5. Finally, my recourse, to address this issue with the city, which, I did, and representatives of which  acknowledged there is no law to preclude this commercial activity, but it would be reasonable to address the unique circumstances and the cumulative impact on the health and well being of the children at the school. Section 6 (1&2) amendments specifically precludes me from continuing this discussion, as the city will no longer have any authority to address it, or enact solutions for which might be as simple as signage to alert truck drivers that they are in a high impact zone.

In my testimony, I readily admitted that I was realistic enough not to expect a first ever statewide anti-idling bill to address all the adverse localized impacts on public health unique to individual communities and neighborhoods. But I do expect the state assembly to not strip me of my rights to address these  localized impacts, especially when what they offer is void of any protection to Oregonians exposed to the nuisance and adverse health impacts associated with breathing diesel exhaust. But the current Democratic strategy, with an equal share of the power in Salem, is to sell out the democratic process through ignoring citizen testimony and granting preemptions to local authorities, all for the sake of winning what ever scraps are left from the banquet table of the gloating Republicans who bask in the knowledge that their ideology is winning in every battle, because it is the one and only thing they work united on achieving.

Ways and Means Committee has yet to put DEQ air monitoring grant application on agenda

Concern growing that DEQ will not meet EPA May 23rd deadline for applying

EPA has announced up to $700,000 available to state regulators for Community-Scale Air Monitoring to assess the risk in the toxic hot spots like those identified in the USA Today Smokestack Report.  See the list of schools that rank the worst in Oregon.

DEQ must get approval from the Oregon Legislature to submit an application for these funds.  At a time when budgets are so austere, there is no way monitoring money will be found in the state, it seems logical that Oregon should take advantage of federal money that comes with no matching requirements.

Please consider contacting the co-chairs of the Ways and Means Committee and urging them to put this grant request on the agenda:

Sen Richard Devlin- Co Chair 503-986-1719,
Representative Peter Buckley Co-Chair, 503-986-1405,
Representative Dennis Richardson, CO chair, 503-986-1404,
For more information about the committee, including names, emails and telephone numbers for the all members, and the agenda, you can visit the Oregon Legislature Ways and Means Committe Website.

To test or not to test

I was in my pediatrician’s office this morning pinning my  5-yr old down on the examination table as she looked at me, terrified, pleading: “Why do I have to do this?”

“This” was getting a needle inserted in her small blue vein at the soft underside of her elbow, to extract blood.  “Nickel requires A LOT of blood,” the nurse explained. Then the nurse turned to me and asked, “Why are you doing this? I need to write something on the order; your insurance may not pay for this.”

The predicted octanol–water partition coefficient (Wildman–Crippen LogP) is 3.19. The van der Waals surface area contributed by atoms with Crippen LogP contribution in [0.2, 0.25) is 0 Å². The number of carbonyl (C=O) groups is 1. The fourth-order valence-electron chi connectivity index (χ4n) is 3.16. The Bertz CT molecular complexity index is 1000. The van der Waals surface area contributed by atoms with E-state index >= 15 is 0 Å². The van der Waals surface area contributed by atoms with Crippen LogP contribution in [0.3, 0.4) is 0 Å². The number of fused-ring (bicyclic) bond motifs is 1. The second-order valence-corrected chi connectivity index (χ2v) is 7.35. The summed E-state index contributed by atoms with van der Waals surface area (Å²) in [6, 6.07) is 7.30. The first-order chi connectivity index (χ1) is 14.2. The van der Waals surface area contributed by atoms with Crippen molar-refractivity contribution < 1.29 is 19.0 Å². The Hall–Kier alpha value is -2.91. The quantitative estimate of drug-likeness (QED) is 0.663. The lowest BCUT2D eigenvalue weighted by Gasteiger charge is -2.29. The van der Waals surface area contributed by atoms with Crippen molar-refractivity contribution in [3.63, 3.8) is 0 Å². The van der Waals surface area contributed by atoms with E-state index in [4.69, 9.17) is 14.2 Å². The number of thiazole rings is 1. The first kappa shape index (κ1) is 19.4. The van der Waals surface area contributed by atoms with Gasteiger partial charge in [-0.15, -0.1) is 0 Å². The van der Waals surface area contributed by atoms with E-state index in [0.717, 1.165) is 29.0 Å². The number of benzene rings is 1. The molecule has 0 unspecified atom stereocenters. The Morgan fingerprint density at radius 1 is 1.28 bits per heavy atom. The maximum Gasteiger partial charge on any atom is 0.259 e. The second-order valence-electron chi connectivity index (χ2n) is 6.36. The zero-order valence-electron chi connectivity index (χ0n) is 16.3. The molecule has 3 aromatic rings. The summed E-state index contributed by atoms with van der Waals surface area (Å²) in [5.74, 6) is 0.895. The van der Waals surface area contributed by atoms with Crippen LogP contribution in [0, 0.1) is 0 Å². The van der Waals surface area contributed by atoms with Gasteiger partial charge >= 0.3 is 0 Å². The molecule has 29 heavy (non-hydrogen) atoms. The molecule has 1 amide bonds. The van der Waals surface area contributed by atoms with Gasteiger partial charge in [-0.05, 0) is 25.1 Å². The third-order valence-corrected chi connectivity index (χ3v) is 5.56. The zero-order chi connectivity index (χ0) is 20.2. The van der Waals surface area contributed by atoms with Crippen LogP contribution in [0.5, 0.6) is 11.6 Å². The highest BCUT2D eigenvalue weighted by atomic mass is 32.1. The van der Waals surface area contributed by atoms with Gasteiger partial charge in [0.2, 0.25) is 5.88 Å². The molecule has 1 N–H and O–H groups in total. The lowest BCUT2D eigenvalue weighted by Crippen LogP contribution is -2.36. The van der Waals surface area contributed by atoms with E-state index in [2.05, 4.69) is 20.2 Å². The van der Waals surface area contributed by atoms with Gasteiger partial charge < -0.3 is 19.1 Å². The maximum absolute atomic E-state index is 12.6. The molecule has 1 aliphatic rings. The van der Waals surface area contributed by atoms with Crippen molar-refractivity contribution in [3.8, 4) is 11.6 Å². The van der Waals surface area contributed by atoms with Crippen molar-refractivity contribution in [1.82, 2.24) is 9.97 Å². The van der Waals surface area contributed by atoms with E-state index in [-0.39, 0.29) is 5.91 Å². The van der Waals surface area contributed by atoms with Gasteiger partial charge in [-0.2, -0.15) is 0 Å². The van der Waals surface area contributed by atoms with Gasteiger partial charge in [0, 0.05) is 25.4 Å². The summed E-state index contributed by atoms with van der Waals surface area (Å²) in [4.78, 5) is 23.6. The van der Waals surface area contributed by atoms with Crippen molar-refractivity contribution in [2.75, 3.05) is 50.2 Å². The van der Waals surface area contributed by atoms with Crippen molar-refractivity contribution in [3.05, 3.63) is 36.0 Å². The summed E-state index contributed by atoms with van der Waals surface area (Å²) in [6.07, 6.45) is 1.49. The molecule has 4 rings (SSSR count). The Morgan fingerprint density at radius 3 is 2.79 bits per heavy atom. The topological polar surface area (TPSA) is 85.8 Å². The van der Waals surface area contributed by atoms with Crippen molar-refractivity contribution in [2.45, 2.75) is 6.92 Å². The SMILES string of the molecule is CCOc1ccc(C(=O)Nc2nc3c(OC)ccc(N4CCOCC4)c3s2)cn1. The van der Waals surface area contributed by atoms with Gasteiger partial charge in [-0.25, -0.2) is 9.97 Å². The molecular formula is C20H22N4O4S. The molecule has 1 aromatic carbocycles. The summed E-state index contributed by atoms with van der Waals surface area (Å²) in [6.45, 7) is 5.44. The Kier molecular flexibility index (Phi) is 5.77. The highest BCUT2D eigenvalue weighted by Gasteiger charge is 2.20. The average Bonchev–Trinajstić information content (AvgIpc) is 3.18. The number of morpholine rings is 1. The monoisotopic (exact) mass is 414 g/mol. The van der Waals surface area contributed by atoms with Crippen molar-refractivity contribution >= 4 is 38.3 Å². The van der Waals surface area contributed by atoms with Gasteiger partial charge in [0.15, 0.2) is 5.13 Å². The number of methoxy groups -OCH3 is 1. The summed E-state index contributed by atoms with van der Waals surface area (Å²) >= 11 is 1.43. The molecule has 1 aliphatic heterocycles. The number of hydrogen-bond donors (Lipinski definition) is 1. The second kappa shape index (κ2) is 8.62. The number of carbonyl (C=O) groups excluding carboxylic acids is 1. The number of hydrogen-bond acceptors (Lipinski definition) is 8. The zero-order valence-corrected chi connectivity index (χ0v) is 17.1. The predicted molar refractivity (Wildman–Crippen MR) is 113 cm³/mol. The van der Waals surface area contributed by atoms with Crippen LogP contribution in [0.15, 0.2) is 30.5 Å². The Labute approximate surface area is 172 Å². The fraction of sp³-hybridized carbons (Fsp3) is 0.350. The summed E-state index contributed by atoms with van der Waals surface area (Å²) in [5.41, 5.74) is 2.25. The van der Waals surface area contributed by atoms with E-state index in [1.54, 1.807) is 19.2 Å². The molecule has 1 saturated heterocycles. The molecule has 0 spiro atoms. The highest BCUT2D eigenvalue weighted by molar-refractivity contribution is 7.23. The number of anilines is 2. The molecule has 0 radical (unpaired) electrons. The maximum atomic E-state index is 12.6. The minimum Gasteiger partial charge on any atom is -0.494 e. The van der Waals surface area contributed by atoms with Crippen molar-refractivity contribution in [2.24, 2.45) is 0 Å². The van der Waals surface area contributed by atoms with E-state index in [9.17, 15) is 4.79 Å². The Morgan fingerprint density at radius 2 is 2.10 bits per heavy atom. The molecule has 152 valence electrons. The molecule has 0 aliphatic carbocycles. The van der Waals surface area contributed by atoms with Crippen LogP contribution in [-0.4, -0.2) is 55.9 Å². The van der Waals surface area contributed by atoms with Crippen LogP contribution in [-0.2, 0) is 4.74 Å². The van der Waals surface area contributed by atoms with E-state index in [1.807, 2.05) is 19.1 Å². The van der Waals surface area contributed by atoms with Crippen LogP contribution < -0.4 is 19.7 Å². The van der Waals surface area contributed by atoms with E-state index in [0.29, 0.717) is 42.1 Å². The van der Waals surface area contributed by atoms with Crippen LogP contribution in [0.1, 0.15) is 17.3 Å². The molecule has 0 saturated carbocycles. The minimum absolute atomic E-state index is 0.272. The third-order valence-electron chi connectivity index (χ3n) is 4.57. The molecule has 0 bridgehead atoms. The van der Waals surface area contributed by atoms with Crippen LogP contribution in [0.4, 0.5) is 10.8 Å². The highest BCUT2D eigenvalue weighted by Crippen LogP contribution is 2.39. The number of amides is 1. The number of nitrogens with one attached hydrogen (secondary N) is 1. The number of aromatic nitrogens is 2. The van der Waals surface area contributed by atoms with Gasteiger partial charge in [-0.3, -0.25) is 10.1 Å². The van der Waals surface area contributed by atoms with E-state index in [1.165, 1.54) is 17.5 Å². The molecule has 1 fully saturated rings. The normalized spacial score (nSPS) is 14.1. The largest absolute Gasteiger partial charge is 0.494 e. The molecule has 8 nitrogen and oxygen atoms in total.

Maybe I hadn’t thought enough about this.  Maybe this is crazy. Maybe I am subjecting my child to unnecessary trauma.  Moms are great at second guessing everything; I certainly didn’t need the pediatric nurses assistance.

I arranged to have blood samples drawn from my daughter to test for heavy metals like manganese, arsenic, nickel and chromium.  I did this because my daughter attends a school that was ranked in a national study to be among the worst 2% of schools with exposure to industrial air toxics.  I did this because five years ago, dust samples taken in the neighborhood confirmed that soot on our porches contained contaminants emitted from the nearby steel refinery, like lead and manganese and chromium.

I also did this because another family I know has been lost in a toxic nightmare since last spring when their son’s school approached them about his behavior issues.  Follow-ups with their pediatrician and a natural medicine provider revealed an astounding fact.  Their son had arsenic poisoning.  In the subsequent year, repeat tests show it to be chronic (meaning consistent exposure, not a single exposure) and have ruled out food and water as the source. That leaves environment.

We know that Oregon has high levels of naturally occurring arsenic.  We also know that it is emitted by polluters: metal processing specifically contributes over 60% of the human-caused arsenic emissions according to DEQ source material for the Portland Air Toxics Solutions; it also comes from agricultural pesticides and soil dust,  as well as combusted fuel from vehicles.  We know it is classified as a KNOWN (Class A) human carcinogen. We know that arsenic is one of 15 air toxicants that the Oregon Department of Environmental Quality identified as being up to 10x over health-based benchmarks in the Portland Metro air shed.  What we don’t know: How is this affecting my child? Are our children safe?